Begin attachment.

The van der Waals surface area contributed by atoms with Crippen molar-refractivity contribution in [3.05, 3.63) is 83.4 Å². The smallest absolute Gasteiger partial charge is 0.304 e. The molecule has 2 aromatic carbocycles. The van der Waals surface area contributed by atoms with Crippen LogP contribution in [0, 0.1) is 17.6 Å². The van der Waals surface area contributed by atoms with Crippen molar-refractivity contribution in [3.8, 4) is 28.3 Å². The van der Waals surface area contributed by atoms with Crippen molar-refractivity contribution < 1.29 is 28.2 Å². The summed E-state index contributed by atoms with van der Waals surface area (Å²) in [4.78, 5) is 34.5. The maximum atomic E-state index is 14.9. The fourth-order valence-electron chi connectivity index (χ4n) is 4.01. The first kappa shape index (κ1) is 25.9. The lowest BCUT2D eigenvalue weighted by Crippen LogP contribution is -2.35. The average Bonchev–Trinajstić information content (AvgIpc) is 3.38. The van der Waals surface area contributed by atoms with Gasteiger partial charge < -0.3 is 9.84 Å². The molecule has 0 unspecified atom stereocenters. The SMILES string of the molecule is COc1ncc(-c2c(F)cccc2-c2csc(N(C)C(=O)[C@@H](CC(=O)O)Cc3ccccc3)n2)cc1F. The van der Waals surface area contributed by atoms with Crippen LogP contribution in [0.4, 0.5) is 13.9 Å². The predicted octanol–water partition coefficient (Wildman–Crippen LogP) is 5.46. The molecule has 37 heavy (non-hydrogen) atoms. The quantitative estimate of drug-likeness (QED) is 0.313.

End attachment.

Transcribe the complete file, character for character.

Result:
The van der Waals surface area contributed by atoms with Crippen molar-refractivity contribution in [3.05, 3.63) is 83.4 Å². The smallest absolute Gasteiger partial charge is 0.304 e. The molecule has 2 aromatic carbocycles. The van der Waals surface area contributed by atoms with Crippen LogP contribution in [0, 0.1) is 17.6 Å². The van der Waals surface area contributed by atoms with Crippen molar-refractivity contribution in [3.8, 4) is 28.3 Å². The van der Waals surface area contributed by atoms with Crippen molar-refractivity contribution < 1.29 is 28.2 Å². The summed E-state index contributed by atoms with van der Waals surface area (Å²) in [4.78, 5) is 34.5. The maximum atomic E-state index is 14.9. The fourth-order valence-electron chi connectivity index (χ4n) is 4.01. The first kappa shape index (κ1) is 25.9. The lowest BCUT2D eigenvalue weighted by Crippen LogP contribution is -2.35. The average Bonchev–Trinajstić information content (AvgIpc) is 3.38. The van der Waals surface area contributed by atoms with Gasteiger partial charge < -0.3 is 9.84 Å². The molecule has 0 unspecified atom stereocenters. The SMILES string of the molecule is COc1ncc(-c2c(F)cccc2-c2csc(N(C)C(=O)[C@@H](CC(=O)O)Cc3ccccc3)n2)cc1F. The van der Waals surface area contributed by atoms with Crippen LogP contribution in [0.4, 0.5) is 13.9 Å². The predicted octanol–water partition coefficient (Wildman–Crippen LogP) is 5.46. The molecule has 37 heavy (non-hydrogen) atoms. The quantitative estimate of drug-likeness (QED) is 0.313.